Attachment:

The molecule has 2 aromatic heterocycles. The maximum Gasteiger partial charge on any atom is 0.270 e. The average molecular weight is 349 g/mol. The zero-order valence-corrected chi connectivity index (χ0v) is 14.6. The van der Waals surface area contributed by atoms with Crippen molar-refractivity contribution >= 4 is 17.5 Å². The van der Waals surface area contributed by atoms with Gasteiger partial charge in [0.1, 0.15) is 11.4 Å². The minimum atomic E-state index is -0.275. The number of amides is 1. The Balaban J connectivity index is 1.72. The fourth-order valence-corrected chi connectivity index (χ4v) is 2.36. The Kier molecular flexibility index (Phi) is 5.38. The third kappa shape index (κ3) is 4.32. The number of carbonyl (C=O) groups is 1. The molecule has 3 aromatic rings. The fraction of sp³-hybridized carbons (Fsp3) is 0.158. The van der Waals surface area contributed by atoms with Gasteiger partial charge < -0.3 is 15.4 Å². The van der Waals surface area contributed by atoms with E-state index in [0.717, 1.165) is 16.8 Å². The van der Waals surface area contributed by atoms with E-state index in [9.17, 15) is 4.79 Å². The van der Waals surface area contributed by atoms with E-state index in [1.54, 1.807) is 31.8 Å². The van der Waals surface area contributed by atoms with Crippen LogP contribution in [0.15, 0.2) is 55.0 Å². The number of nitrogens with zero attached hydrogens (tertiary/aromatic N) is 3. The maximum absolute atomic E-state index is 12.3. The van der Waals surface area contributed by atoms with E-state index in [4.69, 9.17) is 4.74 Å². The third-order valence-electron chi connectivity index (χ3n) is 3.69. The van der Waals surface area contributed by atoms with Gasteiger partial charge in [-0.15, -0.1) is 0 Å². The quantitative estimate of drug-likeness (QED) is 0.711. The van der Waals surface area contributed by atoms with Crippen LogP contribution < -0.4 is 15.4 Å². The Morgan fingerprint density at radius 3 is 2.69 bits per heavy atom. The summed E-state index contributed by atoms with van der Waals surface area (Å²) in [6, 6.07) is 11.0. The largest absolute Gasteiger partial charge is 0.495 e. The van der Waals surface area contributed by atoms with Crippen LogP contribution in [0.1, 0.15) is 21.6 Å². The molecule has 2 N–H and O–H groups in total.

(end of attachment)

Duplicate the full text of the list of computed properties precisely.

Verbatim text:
The molecule has 2 aromatic heterocycles. The maximum Gasteiger partial charge on any atom is 0.270 e. The average molecular weight is 349 g/mol. The zero-order valence-corrected chi connectivity index (χ0v) is 14.6. The van der Waals surface area contributed by atoms with Crippen molar-refractivity contribution >= 4 is 17.5 Å². The van der Waals surface area contributed by atoms with Gasteiger partial charge in [0.1, 0.15) is 11.4 Å². The minimum atomic E-state index is -0.275. The number of amides is 1. The Balaban J connectivity index is 1.72. The fourth-order valence-corrected chi connectivity index (χ4v) is 2.36. The Kier molecular flexibility index (Phi) is 5.38. The third kappa shape index (κ3) is 4.32. The number of carbonyl (C=O) groups is 1. The molecule has 3 aromatic rings. The fraction of sp³-hybridized carbons (Fsp3) is 0.158. The van der Waals surface area contributed by atoms with Gasteiger partial charge < -0.3 is 15.4 Å². The van der Waals surface area contributed by atoms with E-state index in [0.717, 1.165) is 16.8 Å². The van der Waals surface area contributed by atoms with E-state index in [9.17, 15) is 4.79 Å². The van der Waals surface area contributed by atoms with E-state index in [1.54, 1.807) is 31.8 Å². The van der Waals surface area contributed by atoms with Crippen LogP contribution in [0.15, 0.2) is 55.0 Å². The number of nitrogens with zero attached hydrogens (tertiary/aromatic N) is 3. The maximum absolute atomic E-state index is 12.3. The van der Waals surface area contributed by atoms with E-state index in [4.69, 9.17) is 4.74 Å². The third-order valence-electron chi connectivity index (χ3n) is 3.69. The van der Waals surface area contributed by atoms with Gasteiger partial charge in [-0.15, -0.1) is 0 Å². The quantitative estimate of drug-likeness (QED) is 0.711. The van der Waals surface area contributed by atoms with Crippen LogP contribution < -0.4 is 15.4 Å². The Morgan fingerprint density at radius 3 is 2.69 bits per heavy atom. The summed E-state index contributed by atoms with van der Waals surface area (Å²) in [6, 6.07) is 11.0. The largest absolute Gasteiger partial charge is 0.495 e. The van der Waals surface area contributed by atoms with Crippen LogP contribution in [0.1, 0.15) is 21.6 Å². The molecule has 2 N–H and O–H groups in total.